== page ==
As governments across the globe begin imposing guidelines for the monitoring of surging pollution phases. Various industries are being compelled to use lithium-ion batteries. The power industry is working to manufacture renewable energy and stock for future purposes.
In addition, low cost, low-self discharge rate, and negligible installation space are a few of the crucial factors driving the implementation of lithium-ion batteries in smart grid and energy storage systems. Since the product is more resilient to high temperatures, it is perfect for usage in distant areas and thermal control applications. The Asia Pacific region is expected to hold the largest lithium-ion battery market share during the mentioned period.
NTU is home to various leading research centres including the Nanyang Environment & Water Research Institute (NEWRI) and Energy Research Institute @ NTU (ERI@N). Under the NTU Smart Campus vision, the University harnesses the power of digital technology and tech-enabled solutions to support better learning and living experiences, the discovery of new knowledge, and the sustainability of resources.
Indonesia has great ambitions for its digital economy and has deployed strategies to achieve its ambitions with a goal to reach USD315 billion by 2030. The 2021-2024 Indonesia Digital Roadmap is set on 4 pillars, namely digital infrastructure, digital government, digital economy and digital society.
As part of its strategy, the government is promoting four important digital skills to accelerate its digital economy. The government believes that the future demand for digital skills will be focused on four areas Artificial Intelligence, Bitcoin, Cloud Computing, and Data Analytics (ABCD). The ABCD skills are projected to help the national economy hit its US$315 billion by 2030 target.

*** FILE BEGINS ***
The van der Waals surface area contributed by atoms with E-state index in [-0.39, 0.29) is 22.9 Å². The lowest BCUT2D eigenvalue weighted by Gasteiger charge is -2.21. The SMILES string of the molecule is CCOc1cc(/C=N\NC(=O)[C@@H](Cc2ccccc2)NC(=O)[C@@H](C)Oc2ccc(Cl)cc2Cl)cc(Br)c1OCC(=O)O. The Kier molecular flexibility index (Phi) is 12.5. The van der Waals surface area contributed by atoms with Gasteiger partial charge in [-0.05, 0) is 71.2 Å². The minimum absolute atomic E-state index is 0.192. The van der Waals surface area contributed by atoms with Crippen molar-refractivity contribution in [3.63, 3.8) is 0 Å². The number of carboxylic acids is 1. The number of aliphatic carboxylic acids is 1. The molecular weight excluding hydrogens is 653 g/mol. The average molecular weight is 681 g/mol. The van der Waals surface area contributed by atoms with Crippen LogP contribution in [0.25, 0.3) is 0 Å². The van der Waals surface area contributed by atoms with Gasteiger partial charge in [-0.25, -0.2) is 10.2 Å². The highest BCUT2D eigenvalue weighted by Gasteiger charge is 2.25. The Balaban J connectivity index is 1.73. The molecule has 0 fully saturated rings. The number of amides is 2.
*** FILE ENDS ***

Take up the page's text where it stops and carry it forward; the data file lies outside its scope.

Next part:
Therefore, the Indonesian government is encouraging young people to start businesses through a variety of free programs such as Beta School, 1,000 Startup Movement, Startup Studio, HUB.ID and IGDX.
“Aside from university disciplines, the ABCD is becoming increasingly important for everyone. I believe that all young people require ABCD,” stated Dedy Permadi, Expert Staff of the Minister of Communication and Informatics, in a discussion forum.
Mastering ABCD technical hard skills apart, Indonesian digital talents are also expected to be proficient in non-technical or soft skills known as the 4C’s, which are Complex Problem Solving, Critical Thinking, Creativity and Communication.
The Director of SDPPI Kominfo, Ismail, expressed his hope that the young generation in Indonesia would capture the golden opportunity for digitalisation. Digitalisation will transform Indonesia from a consumer country to a prominent player in the new normal.
The government recognises the importance of good infrastructure support in boosting the digital economy. As a result, the government is working to ensure an equitable distribution of internet connection networks across Indonesia, particularly in frontier, remote, and underdeveloped (3T) areas.
According to Ismail, the development of ICT infrastructure must meet three criteria: broad coverage, the deployment of a fibre-optic cable network on the backbone, and affordability, which means that the price is reasonable for the community.
Private operators focus on developing infrastructure in high-demand urban areas and, as a result, the digital divide between cities and towns has grown wider. Consequently, the government is beginning to develop 3T telecommunications in rural, underserved areas.
“We cannot rely solely on private-sector investment. To speed up and accelerate digital transformation, the government must invest in infrastructure,” Ismail said emphatically.
The Ministry of Communication and Information Agency and Telecommunications and Information Accessibility (BAKTI) have also worked to improve and expand internet access for public services throughout Indonesia. BAKTI is working with telecommunications companies to build Base Transceiver Stations (BTS) in remote areas of Indonesia.